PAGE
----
One Tulane basketball player and one student pleaded guilty yesterday to charges of conspiring to shave points in the gambling case that has shocked the private university in New Orleans.
In a brief, unscheduled appearance before District Judge Alvin Oser in New Orleans, guard Bobby Thompson pleaded guilty to one count of conspiracy to commit sports bribery and student David Rothenberg of Wilton, Conn., pleaded guilty to two counts of conspiracy and one count of possession of cocaine.
They will be sentenced July 9 after the Department of Corrections completes a sentencing investigation, a spokesman for Oser said.
Thompson was indicted on two counts of conspiracy to commit sports bribery, but attorney Russell Schonekas had said he would attempt to plea bargain to reduce the charges to one count. Thompson, a reserve guard, has been cooperating in the investigation into alleged point shaving in three Tulane basketball games in February, and has admitted to distributing money in connection with the alleged scheme.
Of the eight people indicted in the case, Thompson and Rothenberg had been charged with the fewest counts. The penalty for conspiracy is 2 1/2 years in prison and a $2,500 fine. The maximum penalty for possession is five years and $5,000.
Two other players, two more students and two nonstudents were also charged. Center John (Hot Rod) Williams and guard David Dominique are charged with three counts of conspiracy and two counts of sports bribery.
Two more players, forwards Clyde Eads and Jon Johnson, were given immunity from state prosecution by Orleans Parish District Attorney Harry Connick for their testimony before a grand jury last week.
In another move yesterday, Oser ordered Tulane to protect game films and documents of the past four basketball seasons, and will decide Monday whether the school will be ordered to turn them over to attorneys for Williams and Dominique, who hope to use them to show their clients' innocence.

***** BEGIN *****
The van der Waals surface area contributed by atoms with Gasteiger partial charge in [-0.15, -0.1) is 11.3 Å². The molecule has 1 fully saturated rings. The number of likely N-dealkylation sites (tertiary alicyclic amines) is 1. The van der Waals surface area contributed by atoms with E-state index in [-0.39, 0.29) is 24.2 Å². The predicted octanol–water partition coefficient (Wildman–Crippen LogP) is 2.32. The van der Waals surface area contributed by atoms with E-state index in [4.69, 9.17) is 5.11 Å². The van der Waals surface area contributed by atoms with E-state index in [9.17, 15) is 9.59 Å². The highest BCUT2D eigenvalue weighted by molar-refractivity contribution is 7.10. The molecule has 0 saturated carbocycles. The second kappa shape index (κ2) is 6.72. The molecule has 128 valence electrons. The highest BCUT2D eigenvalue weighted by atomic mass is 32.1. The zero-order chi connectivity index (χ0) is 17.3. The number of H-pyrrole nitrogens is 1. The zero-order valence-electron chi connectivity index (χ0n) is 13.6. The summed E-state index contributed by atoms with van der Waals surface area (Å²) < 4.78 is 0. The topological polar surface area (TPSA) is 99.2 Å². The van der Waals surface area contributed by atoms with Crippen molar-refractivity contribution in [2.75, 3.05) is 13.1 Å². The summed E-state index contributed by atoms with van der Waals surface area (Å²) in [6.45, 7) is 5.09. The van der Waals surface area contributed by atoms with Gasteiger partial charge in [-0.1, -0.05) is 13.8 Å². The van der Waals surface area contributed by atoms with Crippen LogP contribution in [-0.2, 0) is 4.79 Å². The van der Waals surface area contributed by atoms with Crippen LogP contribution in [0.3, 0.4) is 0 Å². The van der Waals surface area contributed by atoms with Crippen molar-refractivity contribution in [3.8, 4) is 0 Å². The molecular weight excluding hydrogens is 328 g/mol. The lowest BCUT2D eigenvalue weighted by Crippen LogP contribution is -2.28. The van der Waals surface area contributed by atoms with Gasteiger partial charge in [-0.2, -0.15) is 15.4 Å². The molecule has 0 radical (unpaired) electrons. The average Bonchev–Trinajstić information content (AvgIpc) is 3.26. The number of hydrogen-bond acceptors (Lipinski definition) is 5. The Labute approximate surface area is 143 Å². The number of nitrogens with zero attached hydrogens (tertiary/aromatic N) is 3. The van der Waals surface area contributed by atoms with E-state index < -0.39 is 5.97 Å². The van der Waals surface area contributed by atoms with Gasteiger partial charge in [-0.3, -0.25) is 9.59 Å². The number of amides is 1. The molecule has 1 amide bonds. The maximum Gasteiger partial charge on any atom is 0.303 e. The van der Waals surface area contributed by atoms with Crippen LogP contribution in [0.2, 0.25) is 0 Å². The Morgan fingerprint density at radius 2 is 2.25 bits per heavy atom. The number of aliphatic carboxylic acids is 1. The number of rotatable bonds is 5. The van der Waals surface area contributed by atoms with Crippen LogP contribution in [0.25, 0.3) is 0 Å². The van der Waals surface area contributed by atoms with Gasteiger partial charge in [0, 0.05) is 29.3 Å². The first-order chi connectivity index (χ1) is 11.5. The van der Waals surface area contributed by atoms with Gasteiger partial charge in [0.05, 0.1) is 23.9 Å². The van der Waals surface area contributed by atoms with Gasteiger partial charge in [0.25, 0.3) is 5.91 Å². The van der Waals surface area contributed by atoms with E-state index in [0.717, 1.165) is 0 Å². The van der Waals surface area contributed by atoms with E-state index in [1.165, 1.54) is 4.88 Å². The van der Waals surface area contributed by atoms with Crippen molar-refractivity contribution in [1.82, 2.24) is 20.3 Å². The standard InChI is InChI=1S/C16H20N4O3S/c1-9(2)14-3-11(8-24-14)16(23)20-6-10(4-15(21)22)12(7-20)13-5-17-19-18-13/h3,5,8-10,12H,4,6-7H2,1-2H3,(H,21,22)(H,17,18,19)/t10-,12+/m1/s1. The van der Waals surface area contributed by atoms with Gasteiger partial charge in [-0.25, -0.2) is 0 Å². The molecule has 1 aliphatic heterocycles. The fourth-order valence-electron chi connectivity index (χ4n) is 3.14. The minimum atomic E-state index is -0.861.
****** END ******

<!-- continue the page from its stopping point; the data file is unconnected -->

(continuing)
Dominique's attorney, Edward Castaing, contended the records could be vital to the defense of Dominique and Williams. He said they may show that Williams and Dominique did nothing wrong, while reflecting badly on the performances of Eads and Johnson.
"The tapes and statistics are essential to the defense," Castaing said. "I think it will show that both of them played 100 percent. I intend to compare the play of Dominique and Williams to the play of the two admitted point shavers. I think it will show a contrast."
Statistics in the Memphis State game show that Eads, Tulane's main outside shooter, took just one shot in the contest. He also had five turnovers. Afterward, he said he had an injured wrist.
Williams scored 14 points and had five rebounds. The star center averaged 17.8 points and 7.8 rebounds for the season.
Against Southern Mississippi, Williams had 15 points and six rebounds. Dominique, a sophomore, had four points and three assists against Southern Mississippi, and 10 points and six assists against Memphis State.
All three opposing coaches have said they saw no evidence of point shaving.
"We remember the game very well," said Southern Mississippi Coach M.K. Turk. "We thought it was one of the better played road games we had all year. We thought there was a lot of intensity. Williams played a particularly good game. Our defense was geared to stop just him, and he still scored. He had 11 points in the second half."
Virginia Tech Coach Charles Moir said he was astonished by the allegations of point shaving against his team.
"I was shocked that they even mentioned that game," Moir said. "As soon as that came out, I went back and reviewed films of both of our games. We had a nine-point lead at halftime and they still came back. I couldn't detect anything at all."
Also yesterday, a team of lawyers working for Williams threatened to ask for a gag order against the district attorney's office. Attorneys Michael Green of Chicago and Joel Loeffelholz and Alan Tusa of New Orleans are angered by "leaks" leading to reports in which details of secret grand jury testimony and statements to the district attorney have been revealed.
Green also has said that the case against Williams is based on testimony by "drug addicts." Connick has said he believes cocaine was a motivating factor in the case, and may have been used to bring the principals together.